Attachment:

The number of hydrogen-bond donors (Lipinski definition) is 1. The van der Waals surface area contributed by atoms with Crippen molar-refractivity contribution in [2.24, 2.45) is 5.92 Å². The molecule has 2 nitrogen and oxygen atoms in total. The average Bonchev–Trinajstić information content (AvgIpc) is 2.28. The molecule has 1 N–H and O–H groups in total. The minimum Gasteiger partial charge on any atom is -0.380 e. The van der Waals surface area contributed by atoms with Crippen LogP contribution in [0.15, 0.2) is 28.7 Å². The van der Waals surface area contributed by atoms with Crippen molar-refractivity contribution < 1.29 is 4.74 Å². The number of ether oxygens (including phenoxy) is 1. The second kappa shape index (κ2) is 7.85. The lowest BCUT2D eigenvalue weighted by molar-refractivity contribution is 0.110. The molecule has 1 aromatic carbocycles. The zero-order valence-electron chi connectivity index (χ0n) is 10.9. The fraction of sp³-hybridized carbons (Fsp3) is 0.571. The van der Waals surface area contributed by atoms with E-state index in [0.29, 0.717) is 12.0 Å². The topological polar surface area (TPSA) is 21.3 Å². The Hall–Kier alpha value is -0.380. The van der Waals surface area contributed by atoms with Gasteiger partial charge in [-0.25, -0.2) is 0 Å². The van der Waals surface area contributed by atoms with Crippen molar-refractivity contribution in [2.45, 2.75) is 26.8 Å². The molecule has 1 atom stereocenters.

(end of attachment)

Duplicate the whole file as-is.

The number of hydrogen-bond donors (Lipinski definition) is 1. The van der Waals surface area contributed by atoms with Crippen molar-refractivity contribution in [2.24, 2.45) is 5.92 Å². The molecule has 2 nitrogen and oxygen atoms in total. The average Bonchev–Trinajstić information content (AvgIpc) is 2.28. The molecule has 1 N–H and O–H groups in total. The minimum Gasteiger partial charge on any atom is -0.380 e. The van der Waals surface area contributed by atoms with Crippen LogP contribution in [0.15, 0.2) is 28.7 Å². The van der Waals surface area contributed by atoms with Crippen molar-refractivity contribution < 1.29 is 4.74 Å². The number of ether oxygens (including phenoxy) is 1. The second kappa shape index (κ2) is 7.85. The lowest BCUT2D eigenvalue weighted by molar-refractivity contribution is 0.110. The molecule has 1 aromatic carbocycles. The zero-order valence-electron chi connectivity index (χ0n) is 10.9. The fraction of sp³-hybridized carbons (Fsp3) is 0.571. The van der Waals surface area contributed by atoms with E-state index in [0.29, 0.717) is 12.0 Å². The topological polar surface area (TPSA) is 21.3 Å². The Hall–Kier alpha value is -0.380. The van der Waals surface area contributed by atoms with Gasteiger partial charge in [-0.25, -0.2) is 0 Å². The van der Waals surface area contributed by atoms with Crippen molar-refractivity contribution in [2.45, 2.75) is 26.8 Å². The molecule has 1 atom stereocenters.